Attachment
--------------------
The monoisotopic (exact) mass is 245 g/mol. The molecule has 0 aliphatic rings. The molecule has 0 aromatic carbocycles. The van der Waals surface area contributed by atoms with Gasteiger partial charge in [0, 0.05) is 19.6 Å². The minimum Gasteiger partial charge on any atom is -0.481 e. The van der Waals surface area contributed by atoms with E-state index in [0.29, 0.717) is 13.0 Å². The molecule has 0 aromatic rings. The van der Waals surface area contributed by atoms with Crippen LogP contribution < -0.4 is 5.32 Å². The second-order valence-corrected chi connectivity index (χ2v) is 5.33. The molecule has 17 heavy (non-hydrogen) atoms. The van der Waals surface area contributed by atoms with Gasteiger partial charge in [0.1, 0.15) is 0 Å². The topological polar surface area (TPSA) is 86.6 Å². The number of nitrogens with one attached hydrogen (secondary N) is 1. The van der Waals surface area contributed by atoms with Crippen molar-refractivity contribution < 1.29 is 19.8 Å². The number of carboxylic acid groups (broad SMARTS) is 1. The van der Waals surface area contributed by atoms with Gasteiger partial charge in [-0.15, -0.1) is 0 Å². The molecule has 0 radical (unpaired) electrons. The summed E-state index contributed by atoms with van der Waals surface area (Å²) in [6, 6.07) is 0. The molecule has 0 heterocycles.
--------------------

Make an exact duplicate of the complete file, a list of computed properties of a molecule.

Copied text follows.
The monoisotopic (exact) mass is 245 g/mol. The molecule has 0 aliphatic rings. The molecule has 0 aromatic carbocycles. The van der Waals surface area contributed by atoms with Gasteiger partial charge in [0, 0.05) is 19.6 Å². The minimum Gasteiger partial charge on any atom is -0.481 e. The van der Waals surface area contributed by atoms with E-state index in [0.29, 0.717) is 13.0 Å². The molecule has 0 aromatic rings. The van der Waals surface area contributed by atoms with Crippen LogP contribution < -0.4 is 5.32 Å². The second-order valence-corrected chi connectivity index (χ2v) is 5.33. The molecule has 17 heavy (non-hydrogen) atoms. The van der Waals surface area contributed by atoms with Gasteiger partial charge in [0.1, 0.15) is 0 Å². The topological polar surface area (TPSA) is 86.6 Å². The number of nitrogens with one attached hydrogen (secondary N) is 1. The van der Waals surface area contributed by atoms with Crippen molar-refractivity contribution < 1.29 is 19.8 Å². The number of carboxylic acid groups (broad SMARTS) is 1. The van der Waals surface area contributed by atoms with Gasteiger partial charge in [-0.15, -0.1) is 0 Å². The molecule has 0 radical (unpaired) electrons. The summed E-state index contributed by atoms with van der Waals surface area (Å²) in [6, 6.07) is 0. The molecule has 0 heterocycles.